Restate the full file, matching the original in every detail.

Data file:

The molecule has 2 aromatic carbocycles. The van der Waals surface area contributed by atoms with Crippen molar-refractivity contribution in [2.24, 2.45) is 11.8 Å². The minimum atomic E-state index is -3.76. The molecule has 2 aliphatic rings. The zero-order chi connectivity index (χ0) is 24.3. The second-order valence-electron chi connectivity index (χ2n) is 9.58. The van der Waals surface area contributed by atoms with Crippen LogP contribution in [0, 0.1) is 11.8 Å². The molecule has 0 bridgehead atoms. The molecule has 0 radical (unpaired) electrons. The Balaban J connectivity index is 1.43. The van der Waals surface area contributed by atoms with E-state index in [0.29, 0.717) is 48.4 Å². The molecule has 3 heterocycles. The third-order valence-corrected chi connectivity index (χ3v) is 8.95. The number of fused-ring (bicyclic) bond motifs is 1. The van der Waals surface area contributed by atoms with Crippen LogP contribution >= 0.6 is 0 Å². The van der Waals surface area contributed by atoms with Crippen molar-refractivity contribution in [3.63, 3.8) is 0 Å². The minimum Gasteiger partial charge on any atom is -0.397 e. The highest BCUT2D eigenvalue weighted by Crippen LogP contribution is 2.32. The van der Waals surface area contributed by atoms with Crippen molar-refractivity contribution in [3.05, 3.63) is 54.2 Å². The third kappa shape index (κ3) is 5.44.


The molecule has 2 aromatic carbocycles. The van der Waals surface area contributed by atoms with Crippen molar-refractivity contribution in [2.24, 2.45) is 11.8 Å². The minimum atomic E-state index is -3.76. The molecule has 2 aliphatic rings. The zero-order chi connectivity index (χ0) is 24.3. The second-order valence-electron chi connectivity index (χ2n) is 9.58. The van der Waals surface area contributed by atoms with Crippen LogP contribution in [0, 0.1) is 11.8 Å². The molecule has 0 bridgehead atoms. The molecule has 0 radical (unpaired) electrons. The Balaban J connectivity index is 1.43. The van der Waals surface area contributed by atoms with E-state index in [0.29, 0.717) is 48.4 Å². The molecule has 3 heterocycles. The third-order valence-corrected chi connectivity index (χ3v) is 8.95. The number of fused-ring (bicyclic) bond motifs is 1. The van der Waals surface area contributed by atoms with Crippen LogP contribution >= 0.6 is 0 Å². The van der Waals surface area contributed by atoms with Crippen molar-refractivity contribution in [3.63, 3.8) is 0 Å². The minimum Gasteiger partial charge on any atom is -0.397 e. The highest BCUT2D eigenvalue weighted by Crippen LogP contribution is 2.32. The van der Waals surface area contributed by atoms with Crippen molar-refractivity contribution in [3.05, 3.63) is 54.2 Å². The third kappa shape index (κ3) is 5.44.